"I count my blessings every day," Bob Haddorff, 58, a financial planner in Minneapolis, said yesterday, one week after he visited the intersection where the plane went down.
"This trip was getting it behind me. And the fishing was so good we'd already signed up at the lodge last year for this year. We had to go back.
"But when I was on the plane, I tried not to think about what happened last year."
Haddorff, accompanied this time by his 28-year-old son Bud, even spent the past week at the same northern fishing lodge -- Budd's Gunisao Lake Lodge -- where he and the other Americans stayed last year.
Haddorff was interviewed yesterday just after disembarking from a four-engine Voyageur Airways plane at Winnipeg International Airport.
Exactly one year ago, Haddorff, five other Americans, and a Keystone Air Services pilot didn't make it that far.
Their twin-engine Keystone plane ran out of fuel on its second approach to the airport, sheared off a light standard at McPhillips Street and Logan Avenue, glanced off a Winnipeg Transit bus, and sliced through the box of a three-tonne truck.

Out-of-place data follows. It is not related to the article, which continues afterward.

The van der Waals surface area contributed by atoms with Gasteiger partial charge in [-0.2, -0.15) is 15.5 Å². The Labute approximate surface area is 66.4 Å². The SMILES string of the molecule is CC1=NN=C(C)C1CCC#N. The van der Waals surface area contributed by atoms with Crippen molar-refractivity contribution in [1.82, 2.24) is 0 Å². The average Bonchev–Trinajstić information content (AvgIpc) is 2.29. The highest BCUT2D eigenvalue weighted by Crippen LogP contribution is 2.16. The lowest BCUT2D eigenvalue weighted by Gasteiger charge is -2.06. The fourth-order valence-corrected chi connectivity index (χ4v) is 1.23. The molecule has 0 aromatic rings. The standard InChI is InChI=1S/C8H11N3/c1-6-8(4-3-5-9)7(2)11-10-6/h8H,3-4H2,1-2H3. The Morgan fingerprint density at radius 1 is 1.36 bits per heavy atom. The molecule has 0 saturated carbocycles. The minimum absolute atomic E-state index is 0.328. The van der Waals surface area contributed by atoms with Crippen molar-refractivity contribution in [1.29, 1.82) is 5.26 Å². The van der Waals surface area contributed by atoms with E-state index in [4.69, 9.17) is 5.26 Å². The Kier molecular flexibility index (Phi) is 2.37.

The plane struck two other vehicles and skidded down the street on its left side before coming to rest between the Red River Co-op service station and a line of houses on Logan.
Emergency crews rushed to the site while individuals at the scene used fire extinguishers to put out a small fire on the lane and began extricating victims -- some still strapped to their seats by seatbelts.
At the time, the crash was hailed as a miracle because everyone on the plane survived -- though they suffered a variety of injuries -- and nobody on the ground was killed. However, three months later, 79-year-old passenger Chester Jones died of his injuries.
After a 10-month investigation, the Transportation Safety Board of Canada ruled in April that Mark Tayfel, the pilot of the Piper Navajo Chieftain, and Keystone were responsible for numerous mistakes that led to the accident.